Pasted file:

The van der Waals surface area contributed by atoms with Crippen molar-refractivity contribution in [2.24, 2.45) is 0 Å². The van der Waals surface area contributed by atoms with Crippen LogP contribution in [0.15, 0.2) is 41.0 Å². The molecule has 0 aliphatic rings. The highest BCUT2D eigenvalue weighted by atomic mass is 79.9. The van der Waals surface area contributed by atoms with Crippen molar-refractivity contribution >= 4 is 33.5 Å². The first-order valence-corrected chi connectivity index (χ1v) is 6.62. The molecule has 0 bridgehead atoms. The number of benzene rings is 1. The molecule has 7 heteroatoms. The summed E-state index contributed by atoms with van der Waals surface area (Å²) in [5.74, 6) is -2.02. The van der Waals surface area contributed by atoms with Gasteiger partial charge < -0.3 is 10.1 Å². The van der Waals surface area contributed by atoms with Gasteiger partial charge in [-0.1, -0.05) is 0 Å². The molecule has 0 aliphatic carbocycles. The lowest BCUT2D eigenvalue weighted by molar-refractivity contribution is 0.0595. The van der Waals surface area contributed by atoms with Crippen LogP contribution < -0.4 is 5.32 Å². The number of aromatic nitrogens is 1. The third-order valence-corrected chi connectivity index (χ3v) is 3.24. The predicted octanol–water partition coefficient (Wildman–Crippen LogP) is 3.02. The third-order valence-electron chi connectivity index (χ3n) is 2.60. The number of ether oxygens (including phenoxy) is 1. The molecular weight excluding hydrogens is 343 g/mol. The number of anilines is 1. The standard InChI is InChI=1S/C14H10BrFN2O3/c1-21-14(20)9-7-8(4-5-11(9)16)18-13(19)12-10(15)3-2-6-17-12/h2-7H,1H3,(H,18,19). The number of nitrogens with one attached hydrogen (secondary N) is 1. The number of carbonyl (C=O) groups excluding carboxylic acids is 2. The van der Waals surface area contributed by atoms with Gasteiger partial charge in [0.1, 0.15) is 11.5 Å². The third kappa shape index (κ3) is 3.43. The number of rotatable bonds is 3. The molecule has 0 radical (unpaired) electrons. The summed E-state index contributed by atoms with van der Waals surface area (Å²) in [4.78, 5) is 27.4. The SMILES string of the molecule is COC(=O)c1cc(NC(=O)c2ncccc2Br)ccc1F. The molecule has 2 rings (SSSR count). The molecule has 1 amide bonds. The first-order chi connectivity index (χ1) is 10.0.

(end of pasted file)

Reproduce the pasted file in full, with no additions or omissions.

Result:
The van der Waals surface area contributed by atoms with Crippen molar-refractivity contribution in [2.24, 2.45) is 0 Å². The van der Waals surface area contributed by atoms with Crippen LogP contribution in [0.15, 0.2) is 41.0 Å². The molecule has 0 aliphatic rings. The highest BCUT2D eigenvalue weighted by atomic mass is 79.9. The van der Waals surface area contributed by atoms with Crippen molar-refractivity contribution >= 4 is 33.5 Å². The first-order valence-corrected chi connectivity index (χ1v) is 6.62. The molecule has 0 bridgehead atoms. The number of benzene rings is 1. The molecule has 7 heteroatoms. The summed E-state index contributed by atoms with van der Waals surface area (Å²) in [5.74, 6) is -2.02. The van der Waals surface area contributed by atoms with Gasteiger partial charge < -0.3 is 10.1 Å². The van der Waals surface area contributed by atoms with Gasteiger partial charge in [-0.1, -0.05) is 0 Å². The molecule has 0 aliphatic carbocycles. The lowest BCUT2D eigenvalue weighted by molar-refractivity contribution is 0.0595. The van der Waals surface area contributed by atoms with Crippen LogP contribution < -0.4 is 5.32 Å². The number of aromatic nitrogens is 1. The third-order valence-corrected chi connectivity index (χ3v) is 3.24. The predicted octanol–water partition coefficient (Wildman–Crippen LogP) is 3.02. The third-order valence-electron chi connectivity index (χ3n) is 2.60. The number of ether oxygens (including phenoxy) is 1. The molecular weight excluding hydrogens is 343 g/mol. The number of anilines is 1. The standard InChI is InChI=1S/C14H10BrFN2O3/c1-21-14(20)9-7-8(4-5-11(9)16)18-13(19)12-10(15)3-2-6-17-12/h2-7H,1H3,(H,18,19). The number of nitrogens with one attached hydrogen (secondary N) is 1. The number of carbonyl (C=O) groups excluding carboxylic acids is 2. The van der Waals surface area contributed by atoms with Gasteiger partial charge in [0.1, 0.15) is 11.5 Å². The third kappa shape index (κ3) is 3.43. The number of rotatable bonds is 3. The molecule has 0 radical (unpaired) electrons. The summed E-state index contributed by atoms with van der Waals surface area (Å²) in [4.78, 5) is 27.4. The SMILES string of the molecule is COC(=O)c1cc(NC(=O)c2ncccc2Br)ccc1F. The molecule has 2 rings (SSSR count). The molecule has 1 amide bonds. The first-order chi connectivity index (χ1) is 10.0.